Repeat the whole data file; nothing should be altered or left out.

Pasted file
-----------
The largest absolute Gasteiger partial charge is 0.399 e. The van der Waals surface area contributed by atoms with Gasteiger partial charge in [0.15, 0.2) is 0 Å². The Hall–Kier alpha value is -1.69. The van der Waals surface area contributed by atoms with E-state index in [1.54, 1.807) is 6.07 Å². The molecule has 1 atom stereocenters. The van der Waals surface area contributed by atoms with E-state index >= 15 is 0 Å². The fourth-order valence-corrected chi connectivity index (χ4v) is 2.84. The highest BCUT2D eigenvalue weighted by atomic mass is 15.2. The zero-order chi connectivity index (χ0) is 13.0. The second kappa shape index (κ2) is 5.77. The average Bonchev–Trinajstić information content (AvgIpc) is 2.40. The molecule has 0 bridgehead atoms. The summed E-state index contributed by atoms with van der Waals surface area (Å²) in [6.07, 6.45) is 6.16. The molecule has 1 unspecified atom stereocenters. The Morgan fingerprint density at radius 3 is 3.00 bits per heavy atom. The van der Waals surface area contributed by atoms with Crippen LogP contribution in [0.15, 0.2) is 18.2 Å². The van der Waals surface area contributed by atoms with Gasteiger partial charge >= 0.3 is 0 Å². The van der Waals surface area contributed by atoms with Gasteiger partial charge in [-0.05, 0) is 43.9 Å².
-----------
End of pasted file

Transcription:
The largest absolute Gasteiger partial charge is 0.399 e. The van der Waals surface area contributed by atoms with Gasteiger partial charge in [0.15, 0.2) is 0 Å². The Hall–Kier alpha value is -1.69. The van der Waals surface area contributed by atoms with E-state index in [1.54, 1.807) is 6.07 Å². The molecule has 1 atom stereocenters. The van der Waals surface area contributed by atoms with E-state index >= 15 is 0 Å². The fourth-order valence-corrected chi connectivity index (χ4v) is 2.84. The highest BCUT2D eigenvalue weighted by atomic mass is 15.2. The zero-order chi connectivity index (χ0) is 13.0. The second kappa shape index (κ2) is 5.77. The average Bonchev–Trinajstić information content (AvgIpc) is 2.40. The molecule has 0 bridgehead atoms. The summed E-state index contributed by atoms with van der Waals surface area (Å²) in [6.07, 6.45) is 6.16. The molecule has 1 unspecified atom stereocenters. The Morgan fingerprint density at radius 3 is 3.00 bits per heavy atom. The van der Waals surface area contributed by atoms with Crippen LogP contribution in [0.15, 0.2) is 18.2 Å². The van der Waals surface area contributed by atoms with Gasteiger partial charge >= 0.3 is 0 Å². The van der Waals surface area contributed by atoms with Gasteiger partial charge in [-0.05, 0) is 43.9 Å².